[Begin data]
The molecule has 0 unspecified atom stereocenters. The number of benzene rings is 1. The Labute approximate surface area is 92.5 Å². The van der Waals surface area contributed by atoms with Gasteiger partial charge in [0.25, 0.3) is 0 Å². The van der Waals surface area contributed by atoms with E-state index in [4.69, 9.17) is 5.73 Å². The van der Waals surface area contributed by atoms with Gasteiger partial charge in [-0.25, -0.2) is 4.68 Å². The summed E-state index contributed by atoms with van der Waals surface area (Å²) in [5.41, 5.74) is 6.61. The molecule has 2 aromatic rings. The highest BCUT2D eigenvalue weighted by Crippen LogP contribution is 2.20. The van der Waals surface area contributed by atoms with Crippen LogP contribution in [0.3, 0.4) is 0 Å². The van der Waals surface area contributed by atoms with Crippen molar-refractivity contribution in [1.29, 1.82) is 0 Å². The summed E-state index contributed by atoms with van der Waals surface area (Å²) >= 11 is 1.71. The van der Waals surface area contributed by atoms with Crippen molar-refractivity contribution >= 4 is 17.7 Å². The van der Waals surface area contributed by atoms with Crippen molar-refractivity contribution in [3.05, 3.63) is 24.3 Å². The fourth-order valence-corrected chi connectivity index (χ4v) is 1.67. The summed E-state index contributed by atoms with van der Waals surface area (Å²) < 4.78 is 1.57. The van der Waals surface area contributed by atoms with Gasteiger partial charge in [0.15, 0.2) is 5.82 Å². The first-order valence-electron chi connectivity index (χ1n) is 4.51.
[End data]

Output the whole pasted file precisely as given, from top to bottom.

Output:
The molecule has 0 unspecified atom stereocenters. The number of benzene rings is 1. The Labute approximate surface area is 92.5 Å². The van der Waals surface area contributed by atoms with Gasteiger partial charge in [0.25, 0.3) is 0 Å². The van der Waals surface area contributed by atoms with E-state index in [4.69, 9.17) is 5.73 Å². The van der Waals surface area contributed by atoms with Gasteiger partial charge in [-0.25, -0.2) is 4.68 Å². The summed E-state index contributed by atoms with van der Waals surface area (Å²) in [5.41, 5.74) is 6.61. The molecule has 2 aromatic rings. The highest BCUT2D eigenvalue weighted by Crippen LogP contribution is 2.20. The van der Waals surface area contributed by atoms with Crippen LogP contribution in [0.3, 0.4) is 0 Å². The van der Waals surface area contributed by atoms with Crippen molar-refractivity contribution in [1.29, 1.82) is 0 Å². The summed E-state index contributed by atoms with van der Waals surface area (Å²) >= 11 is 1.71. The van der Waals surface area contributed by atoms with Crippen molar-refractivity contribution >= 4 is 17.7 Å². The van der Waals surface area contributed by atoms with Crippen molar-refractivity contribution in [3.05, 3.63) is 24.3 Å². The fourth-order valence-corrected chi connectivity index (χ4v) is 1.67. The summed E-state index contributed by atoms with van der Waals surface area (Å²) < 4.78 is 1.57. The van der Waals surface area contributed by atoms with Gasteiger partial charge in [0.15, 0.2) is 5.82 Å². The first-order valence-electron chi connectivity index (χ1n) is 4.51.